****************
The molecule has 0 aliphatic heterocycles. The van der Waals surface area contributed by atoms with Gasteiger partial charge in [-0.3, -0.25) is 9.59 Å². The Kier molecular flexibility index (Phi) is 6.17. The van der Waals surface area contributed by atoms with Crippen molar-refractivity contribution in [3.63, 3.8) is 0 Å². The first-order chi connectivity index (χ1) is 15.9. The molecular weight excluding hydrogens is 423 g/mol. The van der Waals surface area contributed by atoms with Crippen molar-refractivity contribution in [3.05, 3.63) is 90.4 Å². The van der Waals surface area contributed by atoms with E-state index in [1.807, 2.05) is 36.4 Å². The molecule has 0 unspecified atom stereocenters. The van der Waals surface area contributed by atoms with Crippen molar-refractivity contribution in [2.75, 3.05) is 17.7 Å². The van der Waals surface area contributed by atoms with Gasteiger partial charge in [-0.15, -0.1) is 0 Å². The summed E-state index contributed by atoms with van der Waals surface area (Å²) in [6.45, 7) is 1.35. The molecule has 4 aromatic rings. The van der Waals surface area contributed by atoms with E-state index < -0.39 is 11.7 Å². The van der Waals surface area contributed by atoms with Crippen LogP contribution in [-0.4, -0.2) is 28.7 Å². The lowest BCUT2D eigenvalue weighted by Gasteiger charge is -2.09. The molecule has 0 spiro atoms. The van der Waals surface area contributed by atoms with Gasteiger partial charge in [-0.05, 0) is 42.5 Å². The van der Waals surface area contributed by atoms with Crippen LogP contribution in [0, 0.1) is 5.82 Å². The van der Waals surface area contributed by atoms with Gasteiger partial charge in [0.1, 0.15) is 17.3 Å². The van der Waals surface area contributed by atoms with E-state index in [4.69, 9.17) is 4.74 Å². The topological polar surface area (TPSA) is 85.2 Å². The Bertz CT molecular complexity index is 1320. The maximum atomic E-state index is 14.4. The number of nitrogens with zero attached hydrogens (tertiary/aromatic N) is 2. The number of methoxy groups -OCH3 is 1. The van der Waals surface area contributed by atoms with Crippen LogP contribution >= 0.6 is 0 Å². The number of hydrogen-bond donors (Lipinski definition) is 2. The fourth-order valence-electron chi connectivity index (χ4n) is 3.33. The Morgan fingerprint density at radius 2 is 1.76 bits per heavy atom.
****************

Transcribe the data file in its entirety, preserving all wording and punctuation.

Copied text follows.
The molecule has 0 aliphatic heterocycles. The van der Waals surface area contributed by atoms with Gasteiger partial charge in [-0.3, -0.25) is 9.59 Å². The Kier molecular flexibility index (Phi) is 6.17. The van der Waals surface area contributed by atoms with Crippen molar-refractivity contribution in [3.63, 3.8) is 0 Å². The first-order chi connectivity index (χ1) is 15.9. The molecular weight excluding hydrogens is 423 g/mol. The van der Waals surface area contributed by atoms with Crippen molar-refractivity contribution in [3.05, 3.63) is 90.4 Å². The van der Waals surface area contributed by atoms with E-state index in [1.807, 2.05) is 36.4 Å². The molecule has 0 unspecified atom stereocenters. The van der Waals surface area contributed by atoms with Crippen molar-refractivity contribution in [2.75, 3.05) is 17.7 Å². The van der Waals surface area contributed by atoms with Gasteiger partial charge in [-0.15, -0.1) is 0 Å². The summed E-state index contributed by atoms with van der Waals surface area (Å²) in [6.45, 7) is 1.35. The molecule has 4 aromatic rings. The van der Waals surface area contributed by atoms with E-state index < -0.39 is 11.7 Å². The van der Waals surface area contributed by atoms with Crippen LogP contribution in [-0.4, -0.2) is 28.7 Å². The lowest BCUT2D eigenvalue weighted by Gasteiger charge is -2.09. The molecule has 0 spiro atoms. The van der Waals surface area contributed by atoms with Gasteiger partial charge in [-0.05, 0) is 42.5 Å². The van der Waals surface area contributed by atoms with Crippen LogP contribution in [0, 0.1) is 5.82 Å². The van der Waals surface area contributed by atoms with Gasteiger partial charge in [0.1, 0.15) is 17.3 Å². The van der Waals surface area contributed by atoms with E-state index in [4.69, 9.17) is 4.74 Å². The topological polar surface area (TPSA) is 85.2 Å². The Bertz CT molecular complexity index is 1320. The maximum atomic E-state index is 14.4. The number of nitrogens with zero attached hydrogens (tertiary/aromatic N) is 2. The number of methoxy groups -OCH3 is 1. The van der Waals surface area contributed by atoms with Crippen LogP contribution >= 0.6 is 0 Å². The number of hydrogen-bond donors (Lipinski definition) is 2. The fourth-order valence-electron chi connectivity index (χ4n) is 3.33. The Morgan fingerprint density at radius 2 is 1.76 bits per heavy atom.